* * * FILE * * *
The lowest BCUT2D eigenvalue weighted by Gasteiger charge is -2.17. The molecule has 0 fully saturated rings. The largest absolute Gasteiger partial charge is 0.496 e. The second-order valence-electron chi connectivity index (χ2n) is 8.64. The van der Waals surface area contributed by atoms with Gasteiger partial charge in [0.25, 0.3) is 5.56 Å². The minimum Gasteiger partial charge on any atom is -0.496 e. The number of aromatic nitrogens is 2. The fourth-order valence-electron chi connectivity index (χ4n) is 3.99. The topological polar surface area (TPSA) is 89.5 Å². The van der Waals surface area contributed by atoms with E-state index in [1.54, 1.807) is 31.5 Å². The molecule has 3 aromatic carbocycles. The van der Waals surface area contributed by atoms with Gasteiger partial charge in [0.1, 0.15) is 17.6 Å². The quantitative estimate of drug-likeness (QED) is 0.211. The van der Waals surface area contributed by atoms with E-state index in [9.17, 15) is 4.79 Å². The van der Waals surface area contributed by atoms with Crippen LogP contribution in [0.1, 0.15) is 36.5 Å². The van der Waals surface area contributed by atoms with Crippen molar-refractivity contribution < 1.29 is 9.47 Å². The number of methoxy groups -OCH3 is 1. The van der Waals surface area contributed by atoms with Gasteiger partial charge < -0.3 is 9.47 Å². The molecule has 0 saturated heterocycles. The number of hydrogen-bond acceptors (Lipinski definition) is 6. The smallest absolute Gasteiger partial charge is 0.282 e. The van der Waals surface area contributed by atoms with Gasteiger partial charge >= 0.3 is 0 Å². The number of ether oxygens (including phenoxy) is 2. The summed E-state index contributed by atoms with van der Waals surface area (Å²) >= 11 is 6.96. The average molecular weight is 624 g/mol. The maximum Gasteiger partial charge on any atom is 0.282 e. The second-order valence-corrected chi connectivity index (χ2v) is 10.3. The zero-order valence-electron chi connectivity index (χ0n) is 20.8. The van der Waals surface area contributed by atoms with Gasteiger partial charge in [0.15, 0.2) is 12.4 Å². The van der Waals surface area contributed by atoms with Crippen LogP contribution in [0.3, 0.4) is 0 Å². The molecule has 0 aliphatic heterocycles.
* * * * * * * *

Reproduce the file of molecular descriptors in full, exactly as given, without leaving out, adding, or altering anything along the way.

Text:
The lowest BCUT2D eigenvalue weighted by Gasteiger charge is -2.17. The molecule has 0 fully saturated rings. The largest absolute Gasteiger partial charge is 0.496 e. The second-order valence-electron chi connectivity index (χ2n) is 8.64. The van der Waals surface area contributed by atoms with Gasteiger partial charge in [0.25, 0.3) is 5.56 Å². The minimum Gasteiger partial charge on any atom is -0.496 e. The number of aromatic nitrogens is 2. The fourth-order valence-electron chi connectivity index (χ4n) is 3.99. The topological polar surface area (TPSA) is 89.5 Å². The van der Waals surface area contributed by atoms with E-state index in [1.54, 1.807) is 31.5 Å². The molecule has 3 aromatic carbocycles. The van der Waals surface area contributed by atoms with Gasteiger partial charge in [0.1, 0.15) is 17.6 Å². The quantitative estimate of drug-likeness (QED) is 0.211. The van der Waals surface area contributed by atoms with E-state index in [9.17, 15) is 4.79 Å². The van der Waals surface area contributed by atoms with Crippen LogP contribution in [0.1, 0.15) is 36.5 Å². The van der Waals surface area contributed by atoms with Crippen molar-refractivity contribution < 1.29 is 9.47 Å². The number of methoxy groups -OCH3 is 1. The van der Waals surface area contributed by atoms with Gasteiger partial charge < -0.3 is 9.47 Å². The molecule has 0 saturated heterocycles. The number of hydrogen-bond acceptors (Lipinski definition) is 6. The smallest absolute Gasteiger partial charge is 0.282 e. The van der Waals surface area contributed by atoms with Gasteiger partial charge >= 0.3 is 0 Å². The number of ether oxygens (including phenoxy) is 2. The summed E-state index contributed by atoms with van der Waals surface area (Å²) >= 11 is 6.96. The average molecular weight is 624 g/mol. The maximum Gasteiger partial charge on any atom is 0.282 e. The second-order valence-corrected chi connectivity index (χ2v) is 10.3. The zero-order valence-electron chi connectivity index (χ0n) is 20.8. The van der Waals surface area contributed by atoms with Gasteiger partial charge in [0.15, 0.2) is 12.4 Å². The van der Waals surface area contributed by atoms with Crippen LogP contribution in [0.3, 0.4) is 0 Å². The molecule has 0 aliphatic heterocycles.